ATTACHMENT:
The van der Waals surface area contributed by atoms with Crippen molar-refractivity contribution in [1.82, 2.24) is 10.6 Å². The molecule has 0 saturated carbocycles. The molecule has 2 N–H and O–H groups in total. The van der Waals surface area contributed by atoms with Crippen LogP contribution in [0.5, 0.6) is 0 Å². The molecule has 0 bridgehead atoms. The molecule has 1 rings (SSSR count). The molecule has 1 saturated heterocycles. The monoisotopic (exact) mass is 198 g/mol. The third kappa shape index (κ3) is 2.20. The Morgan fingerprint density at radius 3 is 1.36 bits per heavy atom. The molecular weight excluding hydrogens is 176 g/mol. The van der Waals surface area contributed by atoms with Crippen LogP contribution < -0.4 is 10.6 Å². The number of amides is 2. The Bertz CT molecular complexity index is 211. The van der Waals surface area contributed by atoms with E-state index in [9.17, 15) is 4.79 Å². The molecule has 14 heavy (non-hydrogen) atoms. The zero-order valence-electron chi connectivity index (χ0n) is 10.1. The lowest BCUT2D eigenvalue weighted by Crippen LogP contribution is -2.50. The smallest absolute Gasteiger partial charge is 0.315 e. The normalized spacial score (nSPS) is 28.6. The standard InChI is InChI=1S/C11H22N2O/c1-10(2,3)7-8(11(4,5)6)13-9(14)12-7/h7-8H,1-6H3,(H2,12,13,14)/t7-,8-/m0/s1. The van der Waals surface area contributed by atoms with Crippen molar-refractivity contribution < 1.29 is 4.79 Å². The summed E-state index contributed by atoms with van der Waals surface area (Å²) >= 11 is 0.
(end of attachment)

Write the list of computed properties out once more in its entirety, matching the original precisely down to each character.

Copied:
The van der Waals surface area contributed by atoms with Crippen molar-refractivity contribution in [1.82, 2.24) is 10.6 Å². The molecule has 0 saturated carbocycles. The molecule has 2 N–H and O–H groups in total. The van der Waals surface area contributed by atoms with Crippen LogP contribution in [0.5, 0.6) is 0 Å². The molecule has 0 bridgehead atoms. The molecule has 1 rings (SSSR count). The molecule has 1 saturated heterocycles. The monoisotopic (exact) mass is 198 g/mol. The third kappa shape index (κ3) is 2.20. The Morgan fingerprint density at radius 3 is 1.36 bits per heavy atom. The molecular weight excluding hydrogens is 176 g/mol. The van der Waals surface area contributed by atoms with Crippen LogP contribution < -0.4 is 10.6 Å². The number of amides is 2. The Bertz CT molecular complexity index is 211. The van der Waals surface area contributed by atoms with E-state index in [9.17, 15) is 4.79 Å². The molecule has 14 heavy (non-hydrogen) atoms. The zero-order valence-electron chi connectivity index (χ0n) is 10.1. The lowest BCUT2D eigenvalue weighted by Crippen LogP contribution is -2.50. The smallest absolute Gasteiger partial charge is 0.315 e. The normalized spacial score (nSPS) is 28.6. The standard InChI is InChI=1S/C11H22N2O/c1-10(2,3)7-8(11(4,5)6)13-9(14)12-7/h7-8H,1-6H3,(H2,12,13,14)/t7-,8-/m0/s1. The van der Waals surface area contributed by atoms with Crippen molar-refractivity contribution < 1.29 is 4.79 Å². The summed E-state index contributed by atoms with van der Waals surface area (Å²) >= 11 is 0.